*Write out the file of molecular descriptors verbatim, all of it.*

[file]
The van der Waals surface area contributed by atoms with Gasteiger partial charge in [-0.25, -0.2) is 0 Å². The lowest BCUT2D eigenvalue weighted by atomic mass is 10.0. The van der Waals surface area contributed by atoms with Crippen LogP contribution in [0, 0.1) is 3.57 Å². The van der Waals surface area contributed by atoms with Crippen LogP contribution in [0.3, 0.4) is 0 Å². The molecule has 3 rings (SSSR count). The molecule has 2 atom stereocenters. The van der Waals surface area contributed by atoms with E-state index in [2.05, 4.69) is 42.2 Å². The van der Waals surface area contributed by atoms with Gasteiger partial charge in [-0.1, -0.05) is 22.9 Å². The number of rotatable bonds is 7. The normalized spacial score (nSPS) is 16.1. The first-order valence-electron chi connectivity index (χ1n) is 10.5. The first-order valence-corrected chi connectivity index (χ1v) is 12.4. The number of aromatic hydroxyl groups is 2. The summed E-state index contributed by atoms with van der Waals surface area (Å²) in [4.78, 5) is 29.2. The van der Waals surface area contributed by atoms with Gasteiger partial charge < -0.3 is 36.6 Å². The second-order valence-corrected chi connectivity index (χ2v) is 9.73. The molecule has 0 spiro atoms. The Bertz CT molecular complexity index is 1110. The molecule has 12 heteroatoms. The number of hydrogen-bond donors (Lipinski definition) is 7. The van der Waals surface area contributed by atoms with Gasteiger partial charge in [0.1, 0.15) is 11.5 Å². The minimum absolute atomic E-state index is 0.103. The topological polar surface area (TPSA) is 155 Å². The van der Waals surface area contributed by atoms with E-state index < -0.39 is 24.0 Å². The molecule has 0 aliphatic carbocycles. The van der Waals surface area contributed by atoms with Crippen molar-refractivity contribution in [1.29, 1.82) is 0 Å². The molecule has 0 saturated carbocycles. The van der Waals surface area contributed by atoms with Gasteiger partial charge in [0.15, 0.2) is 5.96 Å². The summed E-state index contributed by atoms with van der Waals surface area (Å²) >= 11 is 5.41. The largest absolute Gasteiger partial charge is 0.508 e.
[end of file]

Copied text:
The van der Waals surface area contributed by atoms with Gasteiger partial charge in [-0.25, -0.2) is 0 Å². The lowest BCUT2D eigenvalue weighted by atomic mass is 10.0. The van der Waals surface area contributed by atoms with Crippen LogP contribution in [0, 0.1) is 3.57 Å². The van der Waals surface area contributed by atoms with Crippen LogP contribution in [0.3, 0.4) is 0 Å². The molecule has 3 rings (SSSR count). The molecule has 2 atom stereocenters. The van der Waals surface area contributed by atoms with E-state index in [2.05, 4.69) is 42.2 Å². The van der Waals surface area contributed by atoms with Gasteiger partial charge in [-0.1, -0.05) is 22.9 Å². The number of rotatable bonds is 7. The normalized spacial score (nSPS) is 16.1. The first-order valence-electron chi connectivity index (χ1n) is 10.5. The first-order valence-corrected chi connectivity index (χ1v) is 12.4. The number of aromatic hydroxyl groups is 2. The summed E-state index contributed by atoms with van der Waals surface area (Å²) in [4.78, 5) is 29.2. The van der Waals surface area contributed by atoms with Gasteiger partial charge < -0.3 is 36.6 Å². The second-order valence-corrected chi connectivity index (χ2v) is 9.73. The molecule has 0 spiro atoms. The Bertz CT molecular complexity index is 1110. The molecule has 12 heteroatoms. The number of hydrogen-bond donors (Lipinski definition) is 7. The van der Waals surface area contributed by atoms with Gasteiger partial charge in [0.1, 0.15) is 11.5 Å². The minimum absolute atomic E-state index is 0.103. The topological polar surface area (TPSA) is 155 Å². The van der Waals surface area contributed by atoms with E-state index < -0.39 is 24.0 Å². The molecule has 0 aliphatic carbocycles. The van der Waals surface area contributed by atoms with Crippen molar-refractivity contribution in [1.29, 1.82) is 0 Å². The molecule has 0 saturated carbocycles. The van der Waals surface area contributed by atoms with Gasteiger partial charge in [0.15, 0.2) is 5.96 Å². The summed E-state index contributed by atoms with van der Waals surface area (Å²) >= 11 is 5.41. The largest absolute Gasteiger partial charge is 0.508 e.